wise elephant, making it happen

Short-ish Note on Brevity

By Jason Moriber • Oct 13th, 2009 • Category: Strategy & Planning, Thinkering

(This note was inspired by David Silverman’s post: When Clarity is Not the Same as Brevity)

Similar to an ecologist pointing out that the culprits of bad-recycling-habits are actually the manufacturers who create all the packaging, NOT the consumer who is then left with the rubbish to dispose of, if we want to figure out “why brevity?” we need to focus on the people/places/things who say that messages, “are too long,” as we cave to this demand and chop-up our daily language into sound-bites via Facebook, Twitter, email, etc. It’s become our trend to hurry-hurry-hurry through communications, but what do we end up communicating and what important stuff is left out?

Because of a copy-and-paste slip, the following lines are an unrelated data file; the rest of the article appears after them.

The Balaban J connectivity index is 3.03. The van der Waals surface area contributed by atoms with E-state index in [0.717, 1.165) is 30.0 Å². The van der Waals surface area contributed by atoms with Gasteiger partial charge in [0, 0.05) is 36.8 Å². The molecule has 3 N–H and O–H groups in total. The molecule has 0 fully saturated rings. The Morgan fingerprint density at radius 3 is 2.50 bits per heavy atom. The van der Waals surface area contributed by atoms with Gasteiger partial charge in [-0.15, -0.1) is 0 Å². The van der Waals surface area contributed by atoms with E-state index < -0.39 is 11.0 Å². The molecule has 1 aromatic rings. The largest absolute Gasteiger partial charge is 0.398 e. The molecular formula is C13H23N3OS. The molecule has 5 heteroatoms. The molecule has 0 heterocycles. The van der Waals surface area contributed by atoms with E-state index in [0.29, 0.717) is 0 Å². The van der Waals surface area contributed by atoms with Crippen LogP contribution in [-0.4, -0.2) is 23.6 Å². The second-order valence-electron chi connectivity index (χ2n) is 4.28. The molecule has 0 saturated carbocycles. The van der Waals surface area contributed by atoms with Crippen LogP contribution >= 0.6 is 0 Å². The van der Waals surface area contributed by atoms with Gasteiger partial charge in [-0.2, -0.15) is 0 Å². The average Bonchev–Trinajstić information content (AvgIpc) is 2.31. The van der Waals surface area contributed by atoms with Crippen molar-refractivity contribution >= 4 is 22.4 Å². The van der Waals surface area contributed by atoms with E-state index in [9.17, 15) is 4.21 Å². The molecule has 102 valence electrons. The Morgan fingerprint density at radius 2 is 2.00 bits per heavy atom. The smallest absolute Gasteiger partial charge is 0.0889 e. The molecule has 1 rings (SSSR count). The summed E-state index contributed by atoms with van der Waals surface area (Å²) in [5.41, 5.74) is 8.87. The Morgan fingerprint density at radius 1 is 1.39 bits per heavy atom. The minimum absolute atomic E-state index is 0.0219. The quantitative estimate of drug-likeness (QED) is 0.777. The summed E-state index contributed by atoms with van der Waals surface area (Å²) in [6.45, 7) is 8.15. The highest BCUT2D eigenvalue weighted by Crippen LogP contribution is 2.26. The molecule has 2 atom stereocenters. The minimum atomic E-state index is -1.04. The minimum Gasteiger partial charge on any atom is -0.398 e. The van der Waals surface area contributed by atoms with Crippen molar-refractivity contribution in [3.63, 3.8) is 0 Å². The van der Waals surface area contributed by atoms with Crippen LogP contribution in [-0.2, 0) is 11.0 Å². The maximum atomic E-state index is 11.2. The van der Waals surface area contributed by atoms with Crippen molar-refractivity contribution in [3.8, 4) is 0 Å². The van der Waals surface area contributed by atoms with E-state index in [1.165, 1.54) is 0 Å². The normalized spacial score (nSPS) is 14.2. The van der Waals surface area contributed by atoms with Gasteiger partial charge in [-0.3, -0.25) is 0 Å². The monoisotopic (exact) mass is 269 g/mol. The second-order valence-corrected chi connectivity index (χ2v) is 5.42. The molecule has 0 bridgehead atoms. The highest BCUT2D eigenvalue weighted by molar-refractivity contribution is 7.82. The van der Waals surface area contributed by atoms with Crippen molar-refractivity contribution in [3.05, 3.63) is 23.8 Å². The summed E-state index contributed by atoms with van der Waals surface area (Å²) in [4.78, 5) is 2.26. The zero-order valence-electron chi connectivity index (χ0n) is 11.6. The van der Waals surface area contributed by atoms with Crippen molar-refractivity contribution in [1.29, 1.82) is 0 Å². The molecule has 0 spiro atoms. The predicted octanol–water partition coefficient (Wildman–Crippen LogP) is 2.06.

The cultural shift to hyper-brevity has a short history, probably since the television (a longer, slower history could be print advertising) and the need to sneak in contrite advertisements around/within the content. Why succumb? Who says? Does our behavior really match this inclination for brevity? Do we all have to chose brevity over clarity? Maybe we’re not. On the surface it seems that as texts become shorter, our dialogs become longer (longer/more meetings, longer phone calls, more time face-to-face, more spoken words within presentations with shorter slides). The long-ness shifts somewhere (on Twitter people post links to longer content all the time, the long-ness didn’t fade, it moved).

If we can identify the “why brevity” in our own lives we might find it’s only one facet of our behavior, possibly a symptom/trend of advertising/sales messages, and not really the gist of what we’re up to. Before you write your next email, blog post, or other text-based message, consider…could it be better, clearer, more robust, if you gave it a little more time and didn’t worry about it’s character-count.

Jason Moriber is a veteran product/project/marketing manager, underground artist/musician, and online community developer, Jason expertly builds/produces/manages clients' projects, programs, and campaigns. Follow me on twitter http://twitter.com/jelefant
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